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Near-Field Optical Microscopy, Plasmons, Excited States of Nanomaterials
Development of Advanced Near-Field Spectroscopic Imaging and Application to Nanomaterials
There is much demand for the studies of local optical properties of molecular assemblies and materials, to understand nanoscale physical and chemical phenomena and/or to construct nanoscale optoelectronic devices. Scanning nearfield optical microscopy (SNOM) is an imaging method that enables spatial resolution beyond the diffraction limit of light. Combination of this technique with various advanced spectroscopic methods may provide direct methods to probe dynamics in nanomaterials and nanoscale functionalities. It may yield essential and basic knowledge to analyze origins of characteristic features of the nanomaterial systems. We have constructed apparatuses of near-field spectroscopy and microscopy for excited-state studies of nanomaterials, with the feasibilities of nonlinear and time-resolved measurements. The developed apparatuses enable near-field measurements of twophoton induced emission, femtosecond time-resolved signals,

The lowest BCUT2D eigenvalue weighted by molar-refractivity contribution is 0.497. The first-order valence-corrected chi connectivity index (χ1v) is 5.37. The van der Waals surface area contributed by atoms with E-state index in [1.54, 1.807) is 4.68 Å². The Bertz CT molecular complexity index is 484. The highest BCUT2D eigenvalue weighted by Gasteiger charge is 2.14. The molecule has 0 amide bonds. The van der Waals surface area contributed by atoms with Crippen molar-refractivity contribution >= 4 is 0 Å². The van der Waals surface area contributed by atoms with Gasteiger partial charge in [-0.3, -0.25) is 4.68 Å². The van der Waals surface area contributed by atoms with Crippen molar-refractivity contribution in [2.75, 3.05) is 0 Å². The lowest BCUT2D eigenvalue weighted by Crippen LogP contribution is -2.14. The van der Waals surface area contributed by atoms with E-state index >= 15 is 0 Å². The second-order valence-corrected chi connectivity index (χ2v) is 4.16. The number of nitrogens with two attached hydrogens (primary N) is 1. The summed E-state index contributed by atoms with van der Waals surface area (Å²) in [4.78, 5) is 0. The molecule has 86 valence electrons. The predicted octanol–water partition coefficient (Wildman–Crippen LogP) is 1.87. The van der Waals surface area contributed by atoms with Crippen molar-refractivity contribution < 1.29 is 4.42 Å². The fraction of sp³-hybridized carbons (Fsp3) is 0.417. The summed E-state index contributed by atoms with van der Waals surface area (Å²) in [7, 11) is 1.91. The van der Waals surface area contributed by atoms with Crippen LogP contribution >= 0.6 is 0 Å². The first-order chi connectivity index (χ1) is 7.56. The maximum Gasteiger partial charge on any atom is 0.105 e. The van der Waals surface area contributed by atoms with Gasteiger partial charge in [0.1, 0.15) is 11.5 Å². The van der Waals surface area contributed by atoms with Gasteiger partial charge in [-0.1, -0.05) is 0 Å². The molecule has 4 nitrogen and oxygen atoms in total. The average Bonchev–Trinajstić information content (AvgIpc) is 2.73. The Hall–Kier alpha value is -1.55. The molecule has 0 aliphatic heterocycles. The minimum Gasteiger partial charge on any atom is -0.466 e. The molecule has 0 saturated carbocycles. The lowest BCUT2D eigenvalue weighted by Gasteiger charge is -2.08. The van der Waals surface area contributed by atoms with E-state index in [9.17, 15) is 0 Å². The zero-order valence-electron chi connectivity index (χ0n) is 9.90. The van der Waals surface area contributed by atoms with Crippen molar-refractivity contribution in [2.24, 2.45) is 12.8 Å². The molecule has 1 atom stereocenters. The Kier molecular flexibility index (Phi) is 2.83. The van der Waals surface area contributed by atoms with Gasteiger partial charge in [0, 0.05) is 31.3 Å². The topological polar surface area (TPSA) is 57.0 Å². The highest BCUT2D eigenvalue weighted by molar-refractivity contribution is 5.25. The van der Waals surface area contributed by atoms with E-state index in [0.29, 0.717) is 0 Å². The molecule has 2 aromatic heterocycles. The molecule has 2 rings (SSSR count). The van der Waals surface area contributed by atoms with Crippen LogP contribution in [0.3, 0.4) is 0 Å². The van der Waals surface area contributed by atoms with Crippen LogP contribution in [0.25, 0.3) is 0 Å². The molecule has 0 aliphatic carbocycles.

and circular dichroism, in addition to conventional transmission, emission, and Raman-scattering. Based on these methods, we are investigating the characteristic spatiotemporal behavior of various metal-nanostructure systems and molecular assemblies. Typical examples are shown in Figure 1. We succeeded in visualizing wave functions of resonant plasmon modes in single noble metal nanoparticles, confined optical fields in noble metal nanoparticle assemblies, and so forth.
Figure 1. (Left four panels) Near-field transmission images of gold nanorod (20 nmD × 510 nmL). The wavelengths of observation were 647, 679, 730, and 830 nm from left to right. The spatial oscillating features were attributed to the square amplitudes of the resonant plasmonic wave functions. (Right) Near-field two-photon excitation image of dimers of spheric gold nanoparticles (diameter 100 nm) observed at 785 nm. The arrows indicates the incident light polarization. Dotted circles represent approximate positions of the particles.
- H. Okamoto, T. Narushima, Y. Nishiyama and K. Imura, “Local Optical Responses of Plasmon Resonance Visualized by Near-Field Optical Imaging,” Phys. Chem. Chem. Phys. 17, 6192–6206 (2015).
- H. Okamoto and K. Imura, “Visualizing the Optical Field Structures in Metal Nanostructures,” J. Phys. Chem. Lett. 4, 2230–2241 (2013).
- H. Okamoto and K. Imura, “Near-Field Optical Imaging of Enhanced Electric Fields and Plasmon Waves in Metal Nanostructures,” Prog. Surf. Sci. 84, 199–229 (2009).